Story: Popie (Lee Jeong-jae) sets up a group of professionals consisting of Yenicall (Jeon Ji-hyeon),
Chewing Gum (Kim Hae-sook) and Jampano (Kim Soo-hyeon). His old partner Macao Park (Kim Yoon-seok) wants to steal a precious
diamond from a casino in Macao and needs the whole team for the operation. Also joining the group is Pepsee (Kim Hye-soo),
who has just been released from prison after she had to serve a few years time because of Park. But tensions aren't only
welling up between Popie, Park and Pepsee. The group is also joining hands with some Hong Kong professionals led by
Chen (Simon Yam). If they should succeed in stealing the diamond Park has already a potential buyer. However,
planning the heist proves to be difficult since there are several variables to be considered. What the group doesn't
consider in their planning is that some of the group's members have their very own agenda. There seem to be traitors at every
corner and accordingly the heist doesn't go that smoothly...
Review: At first "The Thieves" makes the impression of being a cheap over-the-edge imitation of the
"Ocean's" series, centering around a smart coup in which not every party is pulling in the same direction. Yet, your
initial concerns turn out to be groundless. Not only does the cast include numerous stars, the action is
breathtaking as well and at times even reminds you of merciless Hong Kong action thrillers. The screenplay is in fact
smart, although it comes with the mandatory plot holes. Its self-confidence and the technically flawless realisation
make "The Thieves" a well achieved blockbuster, which manages to make an especially good use of its appeal in front of an
international audience. You shouldn't expect perfection, but a fun ride is guaranteed.
First and foremost it's the star-studded cast that stands out. In the beginning Kim Yoon-seok ("The
Chaser") takes somewhat of a backseat, but especially later on he plays himself into the foreground in the kind of
pleasant way we know him for. Kim Hye-soo ("Villain and Widow") and Lee Jeong-jae
("The Face Reader") naturally pale in comparison to him. However, not only because
of the love triangle this trio is responsible for making us constantly guess what's going on. For a very long time
you can't be sure of who the good and who the bad guys are. Because of their sheer quantity the characters may often remain
archetypical, but there are still enough shades of grey to make us be torn between them and in fact we develop an interest
in the lives of the thieves. Their lives may remain in the dark for most part or are at best touched upon, but there is still
some elaboration to be found here.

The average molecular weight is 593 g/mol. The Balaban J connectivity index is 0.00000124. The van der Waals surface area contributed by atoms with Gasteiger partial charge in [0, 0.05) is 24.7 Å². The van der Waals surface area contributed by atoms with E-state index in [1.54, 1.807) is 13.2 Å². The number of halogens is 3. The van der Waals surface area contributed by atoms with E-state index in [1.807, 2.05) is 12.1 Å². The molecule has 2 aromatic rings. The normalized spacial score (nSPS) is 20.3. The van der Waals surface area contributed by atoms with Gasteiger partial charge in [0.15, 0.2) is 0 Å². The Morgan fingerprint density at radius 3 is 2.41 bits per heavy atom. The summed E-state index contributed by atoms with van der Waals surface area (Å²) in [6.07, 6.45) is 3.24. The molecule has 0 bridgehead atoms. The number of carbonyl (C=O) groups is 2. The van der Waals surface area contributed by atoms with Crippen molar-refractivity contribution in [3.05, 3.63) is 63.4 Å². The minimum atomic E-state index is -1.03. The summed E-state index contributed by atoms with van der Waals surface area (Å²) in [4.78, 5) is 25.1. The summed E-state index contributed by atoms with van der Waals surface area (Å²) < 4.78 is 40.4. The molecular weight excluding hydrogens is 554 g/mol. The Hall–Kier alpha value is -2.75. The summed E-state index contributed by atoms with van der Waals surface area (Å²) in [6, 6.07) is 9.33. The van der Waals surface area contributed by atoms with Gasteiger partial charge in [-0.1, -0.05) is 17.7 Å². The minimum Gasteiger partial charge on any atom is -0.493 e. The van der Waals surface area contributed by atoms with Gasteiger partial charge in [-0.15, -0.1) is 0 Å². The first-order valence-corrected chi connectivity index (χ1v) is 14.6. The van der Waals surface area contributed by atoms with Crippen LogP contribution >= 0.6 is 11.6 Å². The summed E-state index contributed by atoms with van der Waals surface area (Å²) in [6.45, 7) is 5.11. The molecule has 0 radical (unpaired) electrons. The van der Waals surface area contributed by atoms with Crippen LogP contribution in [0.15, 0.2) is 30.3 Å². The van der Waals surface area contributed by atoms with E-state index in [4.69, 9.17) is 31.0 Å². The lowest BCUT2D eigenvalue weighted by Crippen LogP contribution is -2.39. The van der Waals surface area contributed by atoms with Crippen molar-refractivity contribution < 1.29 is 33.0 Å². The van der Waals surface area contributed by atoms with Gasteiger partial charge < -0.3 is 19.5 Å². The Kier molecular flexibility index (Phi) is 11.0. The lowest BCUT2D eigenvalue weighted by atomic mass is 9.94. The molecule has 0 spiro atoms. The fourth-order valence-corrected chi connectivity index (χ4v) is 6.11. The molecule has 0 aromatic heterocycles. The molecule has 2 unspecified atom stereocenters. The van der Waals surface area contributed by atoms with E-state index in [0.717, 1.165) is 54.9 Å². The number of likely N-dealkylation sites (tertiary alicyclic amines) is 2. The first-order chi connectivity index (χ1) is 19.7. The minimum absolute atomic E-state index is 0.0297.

Then there is also Jeon Ji-hyeon ("The Berlin File") of course, who skillfully plays with
her sexual appeal, and for the female audience we have Kim Soo-hyeon ("Secretly Greatly").
Thanks to the fact that the movie also takes place in Hong Kong a lot Simon Yam ("Exiled") and
Angelica Lee ("Out of Inferno") also get some interesting supporting roles. But it's not
just when Simon Yam starts shooting around that you get the feeling as if sitting in a Hong Kong movie. The locations and the
action in general often remind you of pictures from the former British crown colony. But from time to time the movie also
takes place in Macao, which is why "The Thieves" puts together a few very nice characteristic locations.
The big action scenes are scattered throughout the movie in a very balanced manner. If you think that the heist of the casino in the middle of the movie is the highlight, you will find yourself surprised by a showdown that even tops this with a climbing scene at a wall of an apartment complex. The action is inventive and merciless whenever it needs to be. Especially thanks to the chosen locations and the high budget "The Thieves" can easily stand its ground against Hollywood movies. With the difference that the Korean flick may have a lot of humoristic moments in store in the beginning, but becomes more and more serious towards the end and at times even surprisingly gritty. Yet, there is no need to fear that the movie might overstep the line of a complete breach of style. There is a nice balance here as well.
Director Choi Dong-hoon has already proven with "Jeon Woochi: The Taoist Wizard" that he is capable of delivering entertaining stuff that yet doesn't stick with you for long. However, this time he is assisted by an impressive cast, a screenplay that certainly can be called smart with sleek dialogues and fast-paced action as well as an international flair, all helping him to create something clearly above average. Despite its bold running time of 136 minutes there isn't really any lengthy scene and the characters are all likeable in their own way as well. With its ending "The Thieves" manages to satisfy, too, and doesn't just head into the direction of a comedy. "The Thieves" is thus a good action thriller with the necessary amount of humor, a movie you can't go wrong with.